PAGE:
In the last few decades, yoga has exploded in popularity in the United States.
After existing as a niche activity in the early 1970s, it's now a $27 billion industry that is practiced by over 20 million Americans. But how good is yoga for you? And what is it actually doing for your body?
A new study by the Journal of Rheumatology just added to the good news.
Using a randomized controlled trial, researchers found that in individuals with arthritis yoga may help "safely increase physical activity, and improve physical and psychological health." The study was performed on a group that was 96 percent female with a mean age of 52. More than half of the participants were white and college educated.
That is an extremely important bit of information for people with arthritis. Studies have shown that 44 percent of people with arthritis say they don't exercise, and 80 percent aren't active enough, according to TIME magazine.
"There's kind of a myth that says if you have arthritis, the good thing to do is to rest your joints," Dr. Clifton O. Bingham III, one of the studies' authors, told TIME. "I think the study is more evidence that, in fact, that's not true."
In order to measure yoga's effect, Bingham and his team recruited 75 people for the study and had half of them participate in two instructed yoga classes a week, plus one at home on their own. The other half was left to exercise as they usually do and then, after eight weeks, the groups were compared.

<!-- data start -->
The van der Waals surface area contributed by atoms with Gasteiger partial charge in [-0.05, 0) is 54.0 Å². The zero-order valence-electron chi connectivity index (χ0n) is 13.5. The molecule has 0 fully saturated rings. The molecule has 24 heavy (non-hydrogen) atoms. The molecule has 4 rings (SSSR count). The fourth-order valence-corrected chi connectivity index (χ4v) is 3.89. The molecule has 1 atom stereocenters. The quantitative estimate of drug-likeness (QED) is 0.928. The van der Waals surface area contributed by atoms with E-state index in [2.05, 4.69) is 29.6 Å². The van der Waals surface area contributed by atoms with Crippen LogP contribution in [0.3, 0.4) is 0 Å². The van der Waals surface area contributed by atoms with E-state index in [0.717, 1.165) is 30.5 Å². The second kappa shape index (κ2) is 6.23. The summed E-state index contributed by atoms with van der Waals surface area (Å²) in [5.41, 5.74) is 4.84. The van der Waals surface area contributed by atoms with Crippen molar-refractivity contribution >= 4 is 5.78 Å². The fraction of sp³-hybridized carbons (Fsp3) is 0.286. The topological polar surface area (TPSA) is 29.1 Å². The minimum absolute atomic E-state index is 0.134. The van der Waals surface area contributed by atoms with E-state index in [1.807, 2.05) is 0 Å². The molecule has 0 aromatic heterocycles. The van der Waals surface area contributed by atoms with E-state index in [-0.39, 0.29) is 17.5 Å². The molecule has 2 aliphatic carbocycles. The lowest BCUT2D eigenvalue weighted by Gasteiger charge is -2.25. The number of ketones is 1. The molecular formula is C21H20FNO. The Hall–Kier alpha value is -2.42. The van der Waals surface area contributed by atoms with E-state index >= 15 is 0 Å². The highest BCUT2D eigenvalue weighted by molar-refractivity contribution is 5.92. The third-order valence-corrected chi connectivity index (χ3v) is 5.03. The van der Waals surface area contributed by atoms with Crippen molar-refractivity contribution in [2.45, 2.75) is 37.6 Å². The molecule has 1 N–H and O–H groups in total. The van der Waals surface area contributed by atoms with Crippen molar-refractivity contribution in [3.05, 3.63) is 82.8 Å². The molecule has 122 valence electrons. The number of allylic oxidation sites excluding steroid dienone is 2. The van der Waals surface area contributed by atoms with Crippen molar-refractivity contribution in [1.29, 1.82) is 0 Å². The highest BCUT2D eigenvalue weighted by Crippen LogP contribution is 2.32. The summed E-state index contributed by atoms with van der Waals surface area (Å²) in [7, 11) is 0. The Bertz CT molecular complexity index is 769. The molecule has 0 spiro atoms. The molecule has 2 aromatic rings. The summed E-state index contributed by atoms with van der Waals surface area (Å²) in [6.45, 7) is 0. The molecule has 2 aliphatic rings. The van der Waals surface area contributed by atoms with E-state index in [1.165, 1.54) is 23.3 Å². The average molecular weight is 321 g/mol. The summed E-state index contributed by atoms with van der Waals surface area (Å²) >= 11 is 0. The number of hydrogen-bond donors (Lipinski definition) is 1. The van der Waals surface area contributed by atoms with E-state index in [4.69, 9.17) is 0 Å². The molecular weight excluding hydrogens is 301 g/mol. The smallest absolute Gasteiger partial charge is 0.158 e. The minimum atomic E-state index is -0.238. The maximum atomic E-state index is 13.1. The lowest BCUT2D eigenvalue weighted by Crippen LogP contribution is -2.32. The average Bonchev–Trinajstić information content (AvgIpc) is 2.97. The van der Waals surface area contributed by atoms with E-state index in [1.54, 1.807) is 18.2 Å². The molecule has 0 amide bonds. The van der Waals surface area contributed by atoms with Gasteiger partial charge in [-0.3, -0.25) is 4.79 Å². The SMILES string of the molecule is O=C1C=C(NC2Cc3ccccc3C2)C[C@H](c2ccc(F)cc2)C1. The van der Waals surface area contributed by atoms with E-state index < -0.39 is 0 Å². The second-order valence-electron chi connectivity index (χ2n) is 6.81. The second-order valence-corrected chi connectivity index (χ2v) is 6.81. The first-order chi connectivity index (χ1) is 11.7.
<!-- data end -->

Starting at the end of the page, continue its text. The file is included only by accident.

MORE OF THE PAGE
Researchers found that the benefits were not only prominent in the group that participated in yoga, but that they were still present nine months later when the organizers of the study checked up on them again.
But what about about people who don't have arthritis?
Yoga has different effects on different people.
The National Center for Complementary and Integrative Health (NCCIH) has published their insights on yoga's ability to improve people's health. There are a few key takeaways, aside from what we now know about yoga and people with arthritis.
For starters, there are people who need to be careful about doing yoga. NCCIH issues a warning to people with "high blood pressure, glaucoma, or sciatica, and women who are pregnant," and recommends that if you fall into that category you modify your yoga practices.
That being said, two NCCIH funded studies found health benefits from the practice of yoga: in one, 90 people with chronic low-back pain saw improvement in their disability, had less depression and less pain. In another, yoga and stretching were shown to have much better effects on low-back pain than using a self-care book. It has not been show to help asthma patients and until the most recent study there was little evidence it was effective in helping arthritis patients.
But the benefits certainly seem to outweigh the risks:
All in all, there is a good chance you could benefit from practicing yoga. But like anything else, it's best if you consult a personal physical first, or someone who is an expert in the field.